Every reasonable person – Christian or non-Christian – should be able to immediately agree that what this man did in murdering these eight women was wrong and that the authorities should see to it that he is tried, convicted, and strongly punished for this. Yet this tragedy has been turned into an opportunity by some to attack religion, Biblical morals, and modesty.

I will not defend the reprehensible actions of the young man who murdered these women, regardless of his motive. It is also not my intention here to defend the denomination of which he was a member or any group with which his church was reportedly affiliated. However, I do believe it is important for us to understand what the Bible teaches about purity, temptation, and sexual fulfillment. This story, along with the reactions to it, make it evident that many do not understand these topics.Continue Reading

Unlikely Converts

Men on the subway

In the following passage, James described a scenario in which two individuals visited the assembly of the church. After they arrived, the brethren treated them differently based upon their appearances.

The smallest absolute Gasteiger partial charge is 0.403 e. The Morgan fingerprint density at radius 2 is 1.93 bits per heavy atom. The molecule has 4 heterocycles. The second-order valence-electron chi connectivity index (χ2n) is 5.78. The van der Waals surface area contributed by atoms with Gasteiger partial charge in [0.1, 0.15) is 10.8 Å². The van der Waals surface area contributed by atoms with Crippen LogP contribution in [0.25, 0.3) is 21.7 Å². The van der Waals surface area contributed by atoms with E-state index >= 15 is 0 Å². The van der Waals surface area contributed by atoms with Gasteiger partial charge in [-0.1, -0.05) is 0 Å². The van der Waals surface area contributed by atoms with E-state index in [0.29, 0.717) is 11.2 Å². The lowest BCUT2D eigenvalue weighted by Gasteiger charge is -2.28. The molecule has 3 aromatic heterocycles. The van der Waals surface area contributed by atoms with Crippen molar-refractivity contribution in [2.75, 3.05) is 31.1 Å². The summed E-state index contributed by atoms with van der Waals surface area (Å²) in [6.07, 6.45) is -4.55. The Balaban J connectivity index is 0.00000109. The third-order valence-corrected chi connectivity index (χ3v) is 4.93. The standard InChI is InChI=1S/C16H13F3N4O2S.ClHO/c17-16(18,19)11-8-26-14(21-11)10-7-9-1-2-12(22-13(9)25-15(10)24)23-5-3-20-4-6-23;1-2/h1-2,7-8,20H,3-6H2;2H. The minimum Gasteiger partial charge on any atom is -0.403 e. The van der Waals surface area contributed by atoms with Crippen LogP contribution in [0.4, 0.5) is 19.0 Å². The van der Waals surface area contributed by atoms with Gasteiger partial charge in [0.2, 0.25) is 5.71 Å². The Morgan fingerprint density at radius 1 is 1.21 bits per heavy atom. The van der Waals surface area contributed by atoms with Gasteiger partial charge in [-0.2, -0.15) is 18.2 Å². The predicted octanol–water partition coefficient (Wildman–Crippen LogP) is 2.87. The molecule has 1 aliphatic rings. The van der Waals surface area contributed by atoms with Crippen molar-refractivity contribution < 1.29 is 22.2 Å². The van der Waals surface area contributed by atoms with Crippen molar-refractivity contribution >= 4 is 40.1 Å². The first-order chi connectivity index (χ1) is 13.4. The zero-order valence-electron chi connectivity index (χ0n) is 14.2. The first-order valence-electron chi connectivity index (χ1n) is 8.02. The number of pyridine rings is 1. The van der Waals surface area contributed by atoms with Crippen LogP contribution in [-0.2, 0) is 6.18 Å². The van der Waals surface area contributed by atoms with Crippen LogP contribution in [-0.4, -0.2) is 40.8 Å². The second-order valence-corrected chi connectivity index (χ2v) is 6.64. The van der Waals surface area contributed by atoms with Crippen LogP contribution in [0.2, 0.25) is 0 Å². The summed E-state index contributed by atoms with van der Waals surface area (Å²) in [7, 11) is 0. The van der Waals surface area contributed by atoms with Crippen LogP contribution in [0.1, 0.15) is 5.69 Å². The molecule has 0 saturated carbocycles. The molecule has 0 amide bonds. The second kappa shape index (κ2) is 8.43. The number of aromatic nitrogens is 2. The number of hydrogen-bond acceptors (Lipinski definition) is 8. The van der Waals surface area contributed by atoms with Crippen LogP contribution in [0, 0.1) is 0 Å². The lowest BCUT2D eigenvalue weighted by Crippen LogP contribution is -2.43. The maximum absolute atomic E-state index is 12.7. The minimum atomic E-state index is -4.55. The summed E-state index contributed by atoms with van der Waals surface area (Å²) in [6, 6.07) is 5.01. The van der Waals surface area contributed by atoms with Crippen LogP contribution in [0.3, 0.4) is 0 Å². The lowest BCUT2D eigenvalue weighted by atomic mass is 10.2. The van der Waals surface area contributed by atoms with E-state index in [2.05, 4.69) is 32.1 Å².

My brethren, do not hold your faith in our glorious Lord Jesus Christ with an attitude of personal favoritism. For if a man comes into your assembly with a gold ring and dressed in fine clothes, and there also comes in a poor man in dirty clothes, and you pay special attention to the one who is wearing the fine clothes, and say, ‘You sit here in a good place,’ and you say to the poor man, ‘You stand over there, or sit down by my footstool,’ have you not made distinctions among yourselves, and become judges with evil motives?” (James 2:1-4).

James warned these brethren that they were not to treat others differently based upon their appearances. He explained in the next verse that “God [chose] the poor of this world to be rich in faith and heirs of the kingdom” (James 2:5). Yet they treated the poor as if they were unimportant. By this kind of treatment, they were putting a barrier between these individuals and the salvation that the Lord offered to them – all because they made a judgment about them based upon their appearance.

Sometimes when we think of evangelism and converting the lost, we might have a picture in our minds of the type of person we could see being receptive to the gospel. However, if we are not careful we could subconsciously reject or overlook some who might have otherwise been interested (the single mother, the person with tattoos, the immigrant who speaks broken English, or, in the example given by James, the poor man who cannot afford nice clothes to wear to the assembly of the church). Sometimes the ones who are converted to Christ are not the ones we would expect.

The New Testament contains several examples of individuals who would have been unlikely converts because they did not fit the mold of one who might be considered a good prospect. Yet they obeyed the gospel and became disciples of Christ. Let us notice some of these in this article.Continue Reading